Sustainable living comes easily to Project Manager Daisy Amanaki. “I’m the daughter of a green hero,” she says. “My father believed in reusing stuff, never wasting anything and doing a whole lot of different, innovative things.
“Most of his life he did that, and that’s where my green network came from.”
As one of nine children growing up in the Cook Islands, Amanaki was at her father’s side when he was capturing methane from the family’s septic system to make electricity. She was also there when he began generating power with his home-built solar panel. And when he built a hurricane-proof house whose roof was specially anchored to the ground.
“It’s only now that I realise what I got from my father,” she says, reflecting on her recent accolade – UTS Green Hero Award winner for 2016.
Amanaki, who works in UTS’s Information Technology Division, won the award for initiating the donation of several hundred desks and chairs, no longer needed for Building 2, to schools in the Cook Islands. She galvanised the local Cook Islands community to help, and she launched a fundraising campaign on crowd-sourcing website chuffed.org to help cover shipping costs.
The UTS Green Hero judges recognised Amanaki’s initiative because it “not only keeps material out of landfill, but has great social sustainability benefits by giving the items a new life with kids in the Pacific”.
This is Amanaki’s 20th year at UTS – she remembers the campus she joined in 1996 as “small, dated, slightly depressing” and yet to be reshaped by the digital revolution.
“There was a job as a project manager for capital works in the Faculty of Law and I was employed just for that. But within three months, I had 40 projects on my plate,” she says.
“Now the campus is so vibrant and connected – there are so many different places that can be used in many ways. My favourite is Alumni Green. I love being able to plug in my laptop or my mobile phone out there and carry on working.”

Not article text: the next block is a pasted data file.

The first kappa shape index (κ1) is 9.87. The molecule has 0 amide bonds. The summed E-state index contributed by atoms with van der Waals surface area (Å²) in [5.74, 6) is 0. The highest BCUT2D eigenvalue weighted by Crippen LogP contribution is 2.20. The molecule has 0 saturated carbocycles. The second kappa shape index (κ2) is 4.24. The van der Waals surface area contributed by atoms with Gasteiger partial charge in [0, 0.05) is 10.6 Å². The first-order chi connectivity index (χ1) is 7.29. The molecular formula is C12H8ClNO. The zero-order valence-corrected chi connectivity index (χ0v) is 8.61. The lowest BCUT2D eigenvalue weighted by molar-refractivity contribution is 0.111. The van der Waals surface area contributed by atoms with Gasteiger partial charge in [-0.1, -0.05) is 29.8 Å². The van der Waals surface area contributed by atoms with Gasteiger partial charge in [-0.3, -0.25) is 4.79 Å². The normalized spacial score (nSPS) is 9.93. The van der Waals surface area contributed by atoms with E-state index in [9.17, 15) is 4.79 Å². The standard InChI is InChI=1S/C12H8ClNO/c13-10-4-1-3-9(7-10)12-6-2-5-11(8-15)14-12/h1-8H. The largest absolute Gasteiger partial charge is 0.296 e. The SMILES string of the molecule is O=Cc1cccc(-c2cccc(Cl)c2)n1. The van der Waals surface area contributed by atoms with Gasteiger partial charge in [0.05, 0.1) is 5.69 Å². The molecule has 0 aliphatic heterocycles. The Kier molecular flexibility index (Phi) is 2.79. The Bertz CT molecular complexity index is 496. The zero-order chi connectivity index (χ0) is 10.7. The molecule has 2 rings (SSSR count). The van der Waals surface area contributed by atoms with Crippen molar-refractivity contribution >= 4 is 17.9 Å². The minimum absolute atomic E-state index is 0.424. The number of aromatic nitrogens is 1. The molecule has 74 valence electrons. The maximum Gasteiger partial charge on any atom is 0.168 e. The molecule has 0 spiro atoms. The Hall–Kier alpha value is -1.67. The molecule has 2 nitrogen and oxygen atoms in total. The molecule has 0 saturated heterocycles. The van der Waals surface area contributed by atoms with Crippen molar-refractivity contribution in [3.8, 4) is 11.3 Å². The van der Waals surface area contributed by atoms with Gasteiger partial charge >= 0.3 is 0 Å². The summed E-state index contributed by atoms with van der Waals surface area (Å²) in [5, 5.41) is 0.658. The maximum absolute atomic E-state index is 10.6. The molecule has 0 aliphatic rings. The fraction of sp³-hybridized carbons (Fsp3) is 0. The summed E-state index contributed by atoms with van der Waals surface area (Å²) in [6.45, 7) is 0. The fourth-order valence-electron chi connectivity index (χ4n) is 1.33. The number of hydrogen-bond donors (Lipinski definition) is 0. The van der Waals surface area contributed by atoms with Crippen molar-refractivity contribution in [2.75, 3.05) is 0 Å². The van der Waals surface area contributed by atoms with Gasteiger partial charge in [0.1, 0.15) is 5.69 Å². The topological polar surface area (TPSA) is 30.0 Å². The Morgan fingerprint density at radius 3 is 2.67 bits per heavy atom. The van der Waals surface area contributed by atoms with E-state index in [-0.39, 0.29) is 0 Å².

In the late 1970s, Amanaki was the beneficiary of a push to encourage girls into engineering – she received a scholarship to study in Fiji, then one from Cable & Wireless to study in the UK for her advanced diploma in telecommunications engineering.
She also met her Tongan husband in the UK, with whom she had four children. The couple returned to the South Pacific to marry, working in the Cook Islands and Tonga, before arriving in Sydney in 1991.
Today, Amanaki is a member of the Green Staff Network and the Staff Social Club. She is president of the UTS Wine Society and fond of a good Hunter Valley Shiraz. She is also a powerful advocate for women’s fitness. On Walk to Work day last November, she did just that – 7.6km from the Inner West apartment she moved to after her husband died two years ago.
“I loved it, I absolutely loved it. The weather was perfect and I said, ‘that’s it – I’m going to walk every morning from now on’.”
She’s out the door by 5am and in the UTS gym by 6.10am, ready to do a weights routine before she begins her working day.
However, Amanaki maintains strong connections with her Cook Islands village, Arorangi, where her mother is queen.
“My years at Arorangi School and Tereora College provided the foundation for me to pursue my tertiary studies,” says Amanaki.
“Being able to organise this donation of desks from UTS to the Cook Islands Ministry of Education is a way of giving back.”